S.Korea Must Bolster Its Defense Against N.Korean Artillery

      August 22, 2011 13:01

      The South Korean military's firefinder radar systems to respond to surprise attacks by North Korean long-range artillery are not only lacking in terms of number, but are prone to breakdowns.

      North Korea has deployed 340 long-range artillery pieces including 170 mm self-propelled howitzers and 240 mm multiple rocket launchers along the western frontline near the demilitarized zone, and the weapons are aimed directly at Seoul and other metropolitan areas. But out of the 20 anti-artillery radar systems the military has, six Arthur radars imported from Sweden broke down 78 times last year, while the U.S.-made TPQ-36 and 37 malfunctioned 98 and 60 times over the past five years. Experts say at least 10 more radars are needed in order to put up an effective defense.

      North Korea's long-range artillery has ranges of between 54 km and 65 km and is capable of hitting Seoul, Incheon and even further south. The 240 mm multiple rocket launchers can even fire chemical warheads. That is what North Korea is talking about when it threatens to turn Seoul into a "sea of fire."

      The military keeps track of North Korean long-range artillery positions using surveillance drones and spy satellites. In the event of a full-blown war where the North uses all of its long-range artillery pieces at once, the South would seek to disable those positions by mobilizing some 40 F-15K and 130 KF-16 fighter jets that will fire precision-guided missiles.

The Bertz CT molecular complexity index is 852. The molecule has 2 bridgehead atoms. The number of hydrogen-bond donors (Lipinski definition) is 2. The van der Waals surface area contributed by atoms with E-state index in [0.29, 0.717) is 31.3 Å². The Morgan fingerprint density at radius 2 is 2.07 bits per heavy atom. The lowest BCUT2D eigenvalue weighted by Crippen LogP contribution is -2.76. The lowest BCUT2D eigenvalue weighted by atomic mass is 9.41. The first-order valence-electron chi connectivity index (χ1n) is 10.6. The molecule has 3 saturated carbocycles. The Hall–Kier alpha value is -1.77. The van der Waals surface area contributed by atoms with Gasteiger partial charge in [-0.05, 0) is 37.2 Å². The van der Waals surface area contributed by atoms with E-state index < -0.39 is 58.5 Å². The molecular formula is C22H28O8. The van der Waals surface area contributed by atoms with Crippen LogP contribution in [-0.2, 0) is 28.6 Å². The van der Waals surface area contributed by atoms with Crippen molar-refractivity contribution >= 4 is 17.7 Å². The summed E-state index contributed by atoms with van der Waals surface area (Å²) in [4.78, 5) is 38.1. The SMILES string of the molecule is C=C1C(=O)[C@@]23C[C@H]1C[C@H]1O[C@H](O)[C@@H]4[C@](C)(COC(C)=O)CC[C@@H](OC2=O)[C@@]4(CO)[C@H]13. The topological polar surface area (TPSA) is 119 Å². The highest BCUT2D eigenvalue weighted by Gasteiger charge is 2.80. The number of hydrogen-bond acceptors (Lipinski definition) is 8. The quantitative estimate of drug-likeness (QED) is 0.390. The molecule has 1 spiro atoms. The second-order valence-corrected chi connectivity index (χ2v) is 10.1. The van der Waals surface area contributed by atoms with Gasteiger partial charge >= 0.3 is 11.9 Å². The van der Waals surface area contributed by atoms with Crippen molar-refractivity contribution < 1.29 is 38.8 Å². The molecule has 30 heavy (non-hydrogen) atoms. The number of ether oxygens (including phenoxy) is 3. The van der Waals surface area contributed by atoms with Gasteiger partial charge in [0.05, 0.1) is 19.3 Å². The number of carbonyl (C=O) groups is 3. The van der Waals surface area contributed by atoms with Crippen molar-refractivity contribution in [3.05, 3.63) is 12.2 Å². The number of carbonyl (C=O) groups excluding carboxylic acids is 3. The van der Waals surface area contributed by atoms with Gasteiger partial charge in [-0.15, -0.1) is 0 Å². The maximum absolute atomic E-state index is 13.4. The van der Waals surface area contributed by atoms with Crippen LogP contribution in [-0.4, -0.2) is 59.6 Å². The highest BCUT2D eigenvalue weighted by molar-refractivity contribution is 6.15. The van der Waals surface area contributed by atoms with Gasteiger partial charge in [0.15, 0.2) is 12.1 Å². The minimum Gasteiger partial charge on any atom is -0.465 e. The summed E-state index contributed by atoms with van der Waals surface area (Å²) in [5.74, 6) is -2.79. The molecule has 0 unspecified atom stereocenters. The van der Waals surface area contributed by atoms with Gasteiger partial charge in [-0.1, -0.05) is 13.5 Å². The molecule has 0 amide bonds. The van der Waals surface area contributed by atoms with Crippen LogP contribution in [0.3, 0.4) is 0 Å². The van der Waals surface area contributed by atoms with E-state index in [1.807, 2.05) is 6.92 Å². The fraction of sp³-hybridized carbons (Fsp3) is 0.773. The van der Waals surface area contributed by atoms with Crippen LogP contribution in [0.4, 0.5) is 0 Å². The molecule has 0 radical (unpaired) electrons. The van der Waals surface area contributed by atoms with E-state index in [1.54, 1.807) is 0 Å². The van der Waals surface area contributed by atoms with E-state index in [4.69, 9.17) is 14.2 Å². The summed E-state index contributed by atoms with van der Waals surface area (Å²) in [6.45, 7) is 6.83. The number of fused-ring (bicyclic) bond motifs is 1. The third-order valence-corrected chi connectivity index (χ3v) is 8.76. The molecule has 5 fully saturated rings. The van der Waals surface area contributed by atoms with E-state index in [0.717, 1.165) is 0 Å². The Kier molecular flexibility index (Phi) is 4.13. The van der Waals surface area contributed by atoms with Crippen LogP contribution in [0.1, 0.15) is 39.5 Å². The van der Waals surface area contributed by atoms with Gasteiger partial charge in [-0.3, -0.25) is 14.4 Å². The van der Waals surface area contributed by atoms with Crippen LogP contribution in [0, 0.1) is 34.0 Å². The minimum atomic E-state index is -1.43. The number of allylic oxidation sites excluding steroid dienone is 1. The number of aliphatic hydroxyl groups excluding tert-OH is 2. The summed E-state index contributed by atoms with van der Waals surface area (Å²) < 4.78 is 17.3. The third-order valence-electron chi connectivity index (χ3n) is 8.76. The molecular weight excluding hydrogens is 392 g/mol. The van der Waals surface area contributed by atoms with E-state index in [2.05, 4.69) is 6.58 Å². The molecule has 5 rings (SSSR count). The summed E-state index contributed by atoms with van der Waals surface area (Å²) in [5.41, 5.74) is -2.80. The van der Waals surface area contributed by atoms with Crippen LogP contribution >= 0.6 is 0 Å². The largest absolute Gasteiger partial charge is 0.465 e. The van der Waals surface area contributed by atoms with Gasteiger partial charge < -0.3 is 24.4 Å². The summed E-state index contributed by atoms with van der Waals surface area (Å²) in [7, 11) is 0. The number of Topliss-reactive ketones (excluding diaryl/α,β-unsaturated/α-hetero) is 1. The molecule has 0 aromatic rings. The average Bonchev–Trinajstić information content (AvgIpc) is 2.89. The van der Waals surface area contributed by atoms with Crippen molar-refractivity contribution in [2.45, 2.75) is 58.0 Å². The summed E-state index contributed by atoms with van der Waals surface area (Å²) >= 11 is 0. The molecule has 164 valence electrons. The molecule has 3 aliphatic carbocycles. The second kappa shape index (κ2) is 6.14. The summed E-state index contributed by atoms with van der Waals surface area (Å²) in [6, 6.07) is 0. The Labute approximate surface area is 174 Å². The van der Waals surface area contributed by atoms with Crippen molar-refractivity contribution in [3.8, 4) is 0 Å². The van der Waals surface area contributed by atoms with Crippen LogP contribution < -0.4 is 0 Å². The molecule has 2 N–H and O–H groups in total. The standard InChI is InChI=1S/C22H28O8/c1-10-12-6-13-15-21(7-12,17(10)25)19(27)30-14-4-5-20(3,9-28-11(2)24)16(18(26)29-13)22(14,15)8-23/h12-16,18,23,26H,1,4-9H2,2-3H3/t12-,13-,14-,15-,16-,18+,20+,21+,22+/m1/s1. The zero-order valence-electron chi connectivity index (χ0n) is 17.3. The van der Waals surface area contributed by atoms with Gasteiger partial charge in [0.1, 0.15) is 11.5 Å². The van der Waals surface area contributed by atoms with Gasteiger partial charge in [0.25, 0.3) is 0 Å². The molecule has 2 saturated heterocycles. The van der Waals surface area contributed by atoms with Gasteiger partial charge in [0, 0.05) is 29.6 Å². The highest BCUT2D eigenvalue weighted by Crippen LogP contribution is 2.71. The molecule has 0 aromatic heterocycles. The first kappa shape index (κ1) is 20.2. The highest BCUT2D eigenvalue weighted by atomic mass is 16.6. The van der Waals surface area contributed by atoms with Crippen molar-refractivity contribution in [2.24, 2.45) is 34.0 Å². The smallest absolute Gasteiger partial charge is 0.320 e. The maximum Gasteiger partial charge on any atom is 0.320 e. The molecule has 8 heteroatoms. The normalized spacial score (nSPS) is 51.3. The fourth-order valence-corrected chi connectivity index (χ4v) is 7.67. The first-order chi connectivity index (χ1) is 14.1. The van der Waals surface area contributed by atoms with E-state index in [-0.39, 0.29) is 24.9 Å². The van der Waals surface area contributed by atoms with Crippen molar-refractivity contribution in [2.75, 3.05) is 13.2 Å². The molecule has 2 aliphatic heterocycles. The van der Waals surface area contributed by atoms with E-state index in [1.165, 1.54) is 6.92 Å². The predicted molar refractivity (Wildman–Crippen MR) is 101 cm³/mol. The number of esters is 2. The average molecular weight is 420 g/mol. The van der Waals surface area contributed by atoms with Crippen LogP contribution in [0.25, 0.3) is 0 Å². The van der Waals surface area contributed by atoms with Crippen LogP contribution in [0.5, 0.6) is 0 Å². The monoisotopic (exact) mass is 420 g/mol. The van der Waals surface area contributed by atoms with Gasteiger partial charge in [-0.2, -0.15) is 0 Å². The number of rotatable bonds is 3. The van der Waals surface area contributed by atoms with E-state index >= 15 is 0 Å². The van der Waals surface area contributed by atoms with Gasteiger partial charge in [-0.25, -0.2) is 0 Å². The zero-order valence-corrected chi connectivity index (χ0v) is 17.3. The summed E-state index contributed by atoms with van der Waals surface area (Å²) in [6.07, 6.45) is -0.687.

But the problem is when North Korea attacks Seoul using a few long-range artillery rounds in sporadic attacks. In that case, the South needs to wait until the North fires the rounds and backtrack the trajectory of the projectile to locate the source. That is where the anti-artillery radar comes in.

      When there are so many malfunctions and there are not enough radars, the military will not be able to deal effectively with artillery attacks. The U.S.-made radars apparently break down often because they are outdated, while the Swedish ones malfunction due to overuse since there are not enough of them. If one or two long-range artillery shells land on Seoul, the fire could spread to gas and fuel pipelines, engulfing the city. Seoul must act immediately to bolster its anti-artillery radar systems and put up a viable, 24-hour defense to avoid a nightmare scenario.

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